Mary Jane Cowles joined the Kenyon faculty in 1989, after teaching both French and Spanish for a number of years at St. Mary's College of Maryland. In addition to courses in French language and culture, she has taught courses in her major area of expertise, nineteenth-century French literature. Other courses have focused on seventeenth- and eighteenth-century literature, film, drama and literary theory.

Among her research interests are French Romanticism, French film and psychoanalytic theory. In 2004-05, she served as on-site directory of the Sweet Briar College Junior Year in France.

Areas of Expertise

Nineteenth-century French literature and Romanticism, French film studies and film theory, psychoanalytic theory.


1986 — Doctor of Philosophy from Princeton University

1978 — Master of Arts from Princeton University

1975 — Bachelor of Arts from Mount Holyoke College, Phi Beta Kappa

Courses Recently Taught

This is a yearlong course offering the equivalent of three semesters of conventional language study. This course includes required practice sessions with an apprentice teacher (AT), which will be scheduled at the beginning of the semester. Class meetings and AT practice sessions are supplemented with online activities and written homework. Work in class focuses primarily on developing listening comprehension and speaking skills while reinforcing vocabulary acquisition and the use of grammatical structures. Written exercises, short compositions and elementary reading materials serve to develop writing and reading skills and promote in-class discussion. This course is intended for students who have had no prior experience with French or who are placed in FREN 111Y–112Y on the basis of a placement exam administered during Orientation. Students enrolled in this course will automatically be added to FREN 112Y for the spring semester. Offered every fall.

This course is a continuation of the first semester of intensive introductory French. During the second semester, students further the study of the fundamentals of French including literary and cultural materials, introduced with a view toward increasing reading comprehension and writing ability, expanding vocabulary, and enhancing cultural awareness. This course includes required practice sessions with an apprentice teacher (AT), which will be scheduled at the beginning of the semester. Prerequisite: FREN 111Y or permission of instructor. Offered every spring.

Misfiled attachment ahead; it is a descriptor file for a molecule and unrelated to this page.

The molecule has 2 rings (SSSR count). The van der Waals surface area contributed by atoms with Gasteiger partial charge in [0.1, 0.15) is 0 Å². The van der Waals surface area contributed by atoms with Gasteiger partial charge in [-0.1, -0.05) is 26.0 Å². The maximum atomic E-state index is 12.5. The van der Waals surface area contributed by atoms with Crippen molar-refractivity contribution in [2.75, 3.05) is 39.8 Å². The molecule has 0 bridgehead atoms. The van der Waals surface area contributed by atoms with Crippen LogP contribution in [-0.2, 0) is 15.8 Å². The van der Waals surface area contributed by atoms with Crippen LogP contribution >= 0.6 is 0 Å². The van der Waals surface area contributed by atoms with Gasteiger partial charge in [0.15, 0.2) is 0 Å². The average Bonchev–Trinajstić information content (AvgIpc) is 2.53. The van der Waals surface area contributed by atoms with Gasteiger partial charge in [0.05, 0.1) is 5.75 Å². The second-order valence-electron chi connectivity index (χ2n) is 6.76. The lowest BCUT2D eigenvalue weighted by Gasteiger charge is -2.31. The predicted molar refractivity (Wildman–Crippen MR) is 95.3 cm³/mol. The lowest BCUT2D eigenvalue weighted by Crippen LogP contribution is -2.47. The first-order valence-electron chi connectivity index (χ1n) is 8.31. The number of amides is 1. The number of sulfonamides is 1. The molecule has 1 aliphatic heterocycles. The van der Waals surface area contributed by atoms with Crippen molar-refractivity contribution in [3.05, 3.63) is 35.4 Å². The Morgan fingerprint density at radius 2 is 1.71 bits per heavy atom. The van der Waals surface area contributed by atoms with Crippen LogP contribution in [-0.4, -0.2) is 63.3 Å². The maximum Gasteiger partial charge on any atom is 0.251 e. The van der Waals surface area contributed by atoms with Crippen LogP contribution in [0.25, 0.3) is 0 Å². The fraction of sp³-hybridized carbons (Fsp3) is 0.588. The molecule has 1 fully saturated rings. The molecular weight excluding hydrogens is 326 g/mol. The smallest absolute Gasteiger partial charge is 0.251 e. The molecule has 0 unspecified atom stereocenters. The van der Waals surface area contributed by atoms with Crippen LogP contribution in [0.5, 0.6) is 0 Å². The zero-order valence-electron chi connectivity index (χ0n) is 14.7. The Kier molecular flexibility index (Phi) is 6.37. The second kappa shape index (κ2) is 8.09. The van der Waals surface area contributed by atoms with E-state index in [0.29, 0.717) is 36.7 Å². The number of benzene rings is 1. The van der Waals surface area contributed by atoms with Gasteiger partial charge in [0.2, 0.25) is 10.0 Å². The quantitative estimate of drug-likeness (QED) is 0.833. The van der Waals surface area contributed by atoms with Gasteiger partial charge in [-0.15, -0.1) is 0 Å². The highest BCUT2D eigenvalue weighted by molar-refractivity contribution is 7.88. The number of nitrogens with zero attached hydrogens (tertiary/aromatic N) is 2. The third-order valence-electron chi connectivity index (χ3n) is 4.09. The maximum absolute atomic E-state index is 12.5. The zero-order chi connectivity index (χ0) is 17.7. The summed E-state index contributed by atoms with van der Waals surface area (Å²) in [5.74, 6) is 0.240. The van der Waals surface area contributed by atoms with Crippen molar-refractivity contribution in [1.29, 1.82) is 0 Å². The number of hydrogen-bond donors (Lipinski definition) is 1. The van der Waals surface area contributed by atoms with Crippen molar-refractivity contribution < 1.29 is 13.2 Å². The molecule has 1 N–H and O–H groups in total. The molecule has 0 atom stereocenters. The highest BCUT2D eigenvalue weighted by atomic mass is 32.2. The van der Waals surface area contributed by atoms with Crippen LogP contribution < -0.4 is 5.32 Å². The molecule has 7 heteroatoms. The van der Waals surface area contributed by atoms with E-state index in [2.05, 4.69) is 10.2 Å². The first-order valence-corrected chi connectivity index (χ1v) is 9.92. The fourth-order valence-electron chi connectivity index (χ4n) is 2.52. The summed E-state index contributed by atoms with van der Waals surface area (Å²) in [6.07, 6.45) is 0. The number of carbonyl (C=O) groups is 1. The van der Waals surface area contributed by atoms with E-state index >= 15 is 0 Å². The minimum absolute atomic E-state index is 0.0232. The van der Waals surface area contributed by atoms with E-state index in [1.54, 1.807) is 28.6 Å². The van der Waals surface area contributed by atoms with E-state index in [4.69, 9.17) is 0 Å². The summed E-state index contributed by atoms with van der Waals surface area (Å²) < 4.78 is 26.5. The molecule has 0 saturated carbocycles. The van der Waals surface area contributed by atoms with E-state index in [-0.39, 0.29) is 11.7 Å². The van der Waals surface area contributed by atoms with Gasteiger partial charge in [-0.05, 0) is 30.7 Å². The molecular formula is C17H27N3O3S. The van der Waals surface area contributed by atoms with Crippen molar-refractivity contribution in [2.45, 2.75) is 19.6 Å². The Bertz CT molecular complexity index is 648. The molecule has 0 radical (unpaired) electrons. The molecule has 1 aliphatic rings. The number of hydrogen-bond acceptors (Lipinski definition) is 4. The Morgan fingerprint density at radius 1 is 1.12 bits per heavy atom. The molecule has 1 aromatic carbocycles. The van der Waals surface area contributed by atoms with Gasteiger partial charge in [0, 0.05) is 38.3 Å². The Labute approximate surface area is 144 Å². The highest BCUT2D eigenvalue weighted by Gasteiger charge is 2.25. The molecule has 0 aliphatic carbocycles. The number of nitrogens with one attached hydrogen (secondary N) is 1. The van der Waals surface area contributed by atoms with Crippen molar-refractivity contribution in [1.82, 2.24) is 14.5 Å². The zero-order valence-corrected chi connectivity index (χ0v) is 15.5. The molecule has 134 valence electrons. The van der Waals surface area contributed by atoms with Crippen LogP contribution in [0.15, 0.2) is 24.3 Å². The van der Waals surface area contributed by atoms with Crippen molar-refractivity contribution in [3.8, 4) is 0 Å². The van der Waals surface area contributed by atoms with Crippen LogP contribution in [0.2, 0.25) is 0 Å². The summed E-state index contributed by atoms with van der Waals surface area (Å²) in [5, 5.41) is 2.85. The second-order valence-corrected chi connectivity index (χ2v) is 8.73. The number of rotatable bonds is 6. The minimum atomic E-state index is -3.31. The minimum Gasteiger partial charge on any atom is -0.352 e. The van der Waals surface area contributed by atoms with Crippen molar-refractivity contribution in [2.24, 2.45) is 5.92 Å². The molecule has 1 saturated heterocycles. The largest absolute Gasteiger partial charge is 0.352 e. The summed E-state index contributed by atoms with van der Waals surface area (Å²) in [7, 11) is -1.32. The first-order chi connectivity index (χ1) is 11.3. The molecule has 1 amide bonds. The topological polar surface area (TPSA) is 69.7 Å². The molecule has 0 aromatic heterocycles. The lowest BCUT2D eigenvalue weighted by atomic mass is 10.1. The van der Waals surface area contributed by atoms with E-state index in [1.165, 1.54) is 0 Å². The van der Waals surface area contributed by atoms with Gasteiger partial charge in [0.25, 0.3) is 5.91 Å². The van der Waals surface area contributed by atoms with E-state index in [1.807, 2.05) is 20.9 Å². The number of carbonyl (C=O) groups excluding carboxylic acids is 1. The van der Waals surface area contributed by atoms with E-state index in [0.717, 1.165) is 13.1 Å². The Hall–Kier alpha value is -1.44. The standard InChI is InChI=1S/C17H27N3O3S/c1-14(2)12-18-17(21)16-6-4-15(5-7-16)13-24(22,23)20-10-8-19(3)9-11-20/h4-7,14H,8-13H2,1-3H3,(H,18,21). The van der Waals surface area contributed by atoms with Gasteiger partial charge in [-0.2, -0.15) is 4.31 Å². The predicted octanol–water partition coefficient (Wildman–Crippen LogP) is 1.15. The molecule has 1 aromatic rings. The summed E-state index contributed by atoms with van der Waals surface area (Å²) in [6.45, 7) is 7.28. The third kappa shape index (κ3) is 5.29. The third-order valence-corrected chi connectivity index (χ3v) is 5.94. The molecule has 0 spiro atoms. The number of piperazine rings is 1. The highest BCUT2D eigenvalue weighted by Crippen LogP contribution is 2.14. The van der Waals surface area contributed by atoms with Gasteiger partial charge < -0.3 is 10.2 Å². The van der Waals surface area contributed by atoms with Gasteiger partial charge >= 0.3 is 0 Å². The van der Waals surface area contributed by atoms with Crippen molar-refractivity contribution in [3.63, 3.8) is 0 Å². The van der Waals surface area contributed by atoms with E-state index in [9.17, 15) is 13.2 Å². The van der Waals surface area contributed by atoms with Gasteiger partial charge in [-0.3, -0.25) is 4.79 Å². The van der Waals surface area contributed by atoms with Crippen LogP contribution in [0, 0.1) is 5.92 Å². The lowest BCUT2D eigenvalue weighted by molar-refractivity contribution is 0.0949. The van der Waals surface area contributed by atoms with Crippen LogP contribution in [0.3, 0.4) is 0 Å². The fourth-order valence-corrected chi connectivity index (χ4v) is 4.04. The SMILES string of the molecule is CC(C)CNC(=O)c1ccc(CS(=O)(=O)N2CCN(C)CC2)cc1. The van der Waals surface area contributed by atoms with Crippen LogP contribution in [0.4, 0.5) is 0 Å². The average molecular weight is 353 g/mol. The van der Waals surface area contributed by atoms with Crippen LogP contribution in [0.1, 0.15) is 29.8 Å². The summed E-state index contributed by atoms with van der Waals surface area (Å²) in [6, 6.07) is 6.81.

This course is designed to provide advanced students with the opportunity to strengthen their abilities to write, read and speak French. The conversation component of the course will focus on the discussion of articles from the current French and Francophone press, films and web sites, with the aim of developing students' fluency in French and their performance of linguistically and culturally appropriate tasks. Through the composition component, students will seek to improve their ability to write clearly and coherently in French. In order to foster these goals, the course also will provide a review of selected advanced grammatical structures and work on literary excerpts. Prerequisite: FREN 213Y–214Y or equivalent. Offered every year.

The purpose of this course is to introduce students to the study of three major literary genres — poetry, theater, and the novel — from the French Revolution to the 21st century. Readings will include the works of authors such as Hugo, Baudelaire, Lamartine, Balzac, Mallarmé, Colette, Cocteau, Camus and Sartre. Students will gain a deeper understanding of French literary history and of its relationship to major social and philosophical movements. In addition to exploring certain themes, we will see how the literature reflects important societal and intellectual debates of the time. The course will continue the development of the skills of literary analysis, guided discussion and essay writing in French. FREN 321 is recommended. Prerequisite: FREN 213Y–214Y or equivalent. Offered every year or alternating with FREN 323.